WHAT IS INTESTINAL PERMEABILITY?
The intestine plays a fundamental role in maintaining our health since it is one of the main ways of contact between our internal environment and the environment through everything we eat. For the proper functioning of the intestine, the functions developed by the intestinal mucosa and by the flora or microbiota are extremely important.
One of the tasks performed by the wall of the small intestine is to absorb or assimilate micronutrients such as vitamins, trace elements, amino acids, fatty acids, ... essential to achieve optimal health.
The role of the small intestine will be optimized, or not, depending on the state of the cells that make up its wall. The intestinal wall behaves like a filter, allowing microelements to pass through and preventing the passage of macromolecules.
An increase in intestinal permeability is due to alterations in the villi and microvilli that are part of the intestinal epithelium composed of a single cell layer and, above all, to alterations in the intercellular spaces of this intestinal epithelium. This alteration causes:
-Massive entry of bacterial or food antigens, entry of pathogens, massive entry of toxins and semi-digested food molecules (peptides, lipids, polysaccharides, ...)
-The repeated introduction of food antigens through the intestinal mucosa could be responsible for immune responses mediated by IgG or IgE antibodies, resulting in a chronic inflammatory reaction.
WHAT DOES THE INTESTINAL PERMEABILITY NETWORK CONSIST OF?
In order to determine the existence of altered intestinal permeability, we have a non-invasive test. This is an analysis that consists of making the patient absorb a solution that contains 2 sugar-alcohols, which are not degraded or metabolized by the body and are of different sizes:
- Lactulose: a large molecule (9,5 A), which represents the macronutrients that, under normal circumstances, do not cross the intestinal barrier.
- Mannitol: a small molecule (6,7 A) that represents the micronutrients that, under normal circumstances, are absorbed by the microvilli of the enterocytes.
The urine of the patient is collected in its entirety during the 5 hours after taking this preparation, meanwhile the patient remains fasting and is only allowed to drink water in the last 2 hours of the test.
Once the molecules in the urine sample have been quantified, it is considered that:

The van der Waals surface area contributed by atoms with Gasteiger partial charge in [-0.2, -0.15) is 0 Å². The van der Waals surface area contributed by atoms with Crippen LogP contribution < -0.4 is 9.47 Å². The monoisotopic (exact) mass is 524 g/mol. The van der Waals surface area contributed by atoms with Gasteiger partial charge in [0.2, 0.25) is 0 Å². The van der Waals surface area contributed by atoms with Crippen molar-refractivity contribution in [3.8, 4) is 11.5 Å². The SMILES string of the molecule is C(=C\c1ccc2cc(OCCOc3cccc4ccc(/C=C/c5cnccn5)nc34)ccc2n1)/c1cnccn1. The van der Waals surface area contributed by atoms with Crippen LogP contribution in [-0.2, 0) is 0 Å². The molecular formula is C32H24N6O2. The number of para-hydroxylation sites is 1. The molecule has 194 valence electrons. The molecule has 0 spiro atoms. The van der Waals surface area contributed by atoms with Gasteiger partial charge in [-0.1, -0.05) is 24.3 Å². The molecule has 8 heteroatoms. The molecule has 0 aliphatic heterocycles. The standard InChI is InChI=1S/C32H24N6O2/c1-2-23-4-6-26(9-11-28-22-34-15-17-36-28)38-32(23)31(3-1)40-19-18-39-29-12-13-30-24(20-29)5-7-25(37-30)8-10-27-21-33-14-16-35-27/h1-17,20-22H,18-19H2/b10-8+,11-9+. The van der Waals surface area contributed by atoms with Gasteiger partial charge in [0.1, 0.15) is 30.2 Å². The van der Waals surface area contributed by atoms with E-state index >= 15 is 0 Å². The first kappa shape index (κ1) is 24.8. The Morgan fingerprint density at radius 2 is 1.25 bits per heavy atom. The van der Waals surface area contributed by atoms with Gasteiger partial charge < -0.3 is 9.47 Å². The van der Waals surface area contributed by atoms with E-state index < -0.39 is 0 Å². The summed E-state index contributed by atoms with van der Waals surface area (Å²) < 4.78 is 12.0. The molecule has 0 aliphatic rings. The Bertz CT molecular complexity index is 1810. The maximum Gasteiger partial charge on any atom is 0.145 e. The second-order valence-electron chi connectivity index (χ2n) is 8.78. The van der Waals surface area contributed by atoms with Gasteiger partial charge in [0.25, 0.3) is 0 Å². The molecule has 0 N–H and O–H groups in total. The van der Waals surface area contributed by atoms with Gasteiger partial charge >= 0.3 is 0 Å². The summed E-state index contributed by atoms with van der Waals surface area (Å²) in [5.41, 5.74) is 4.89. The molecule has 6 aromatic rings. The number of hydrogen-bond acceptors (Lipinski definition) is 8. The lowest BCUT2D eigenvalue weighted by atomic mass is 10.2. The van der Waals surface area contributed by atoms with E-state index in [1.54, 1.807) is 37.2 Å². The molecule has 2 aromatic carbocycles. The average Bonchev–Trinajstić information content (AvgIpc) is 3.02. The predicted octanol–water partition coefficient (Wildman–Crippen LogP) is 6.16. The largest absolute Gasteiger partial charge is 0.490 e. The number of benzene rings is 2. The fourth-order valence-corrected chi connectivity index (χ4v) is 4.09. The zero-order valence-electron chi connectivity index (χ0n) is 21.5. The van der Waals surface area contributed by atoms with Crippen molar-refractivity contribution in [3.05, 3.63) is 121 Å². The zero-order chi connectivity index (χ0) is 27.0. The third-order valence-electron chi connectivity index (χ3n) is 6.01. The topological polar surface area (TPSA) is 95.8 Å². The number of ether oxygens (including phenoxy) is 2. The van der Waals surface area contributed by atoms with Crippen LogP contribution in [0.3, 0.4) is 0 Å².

- If lactulose, a large molecule, is obtained in a greater quantity than expected, it is considered that the intestinal mucosa has allowed the passage of this excess molecule as a consequence of an increase in its permeability.
- If mannitol, a small molecule, is obtained in a lower quantity than expected, it is considered that it has been poorly absorbed through the intestinal mucosa as a consequence of a decrease in intestinal permeability, which may be related to problems of malnutrition
- If levels of the two molecules considered normal are obtained, it is understood that the intestinal mucosa has normal permeability.
- Various inflammatory diseases.
- Autoimmune diseases.
- Joint and / or muscle pain.
- Abdominal swelling
- Crohn's disease.
- Urinate on an empty stomach (minimum 6 hours of fasting) and do not save urine.
- Keep fasting until the end of the test.
HOW IS THE TEST DONE?
- The patient should drink the recommended amount from a bottle provided by laboratory personnel that contains the sugars necessary to perform the test.
- Then he will collect all the urine during the 5 hours following the ingestion of the solution, using a graduated container for the subsequent measurement of the total volume.
- You can take absolutely nothing for the first three hours. during the last two hours you can only consume water.
The duration of the test will be 5 hours.
Results will be delivered within 3 weeks.
I NEED A BOWEL PERMEABILITY NET WHAT SHOULD I DO?
- Comply with the conditions prior to conducting the Test.
- We will contact you to give you an appointment.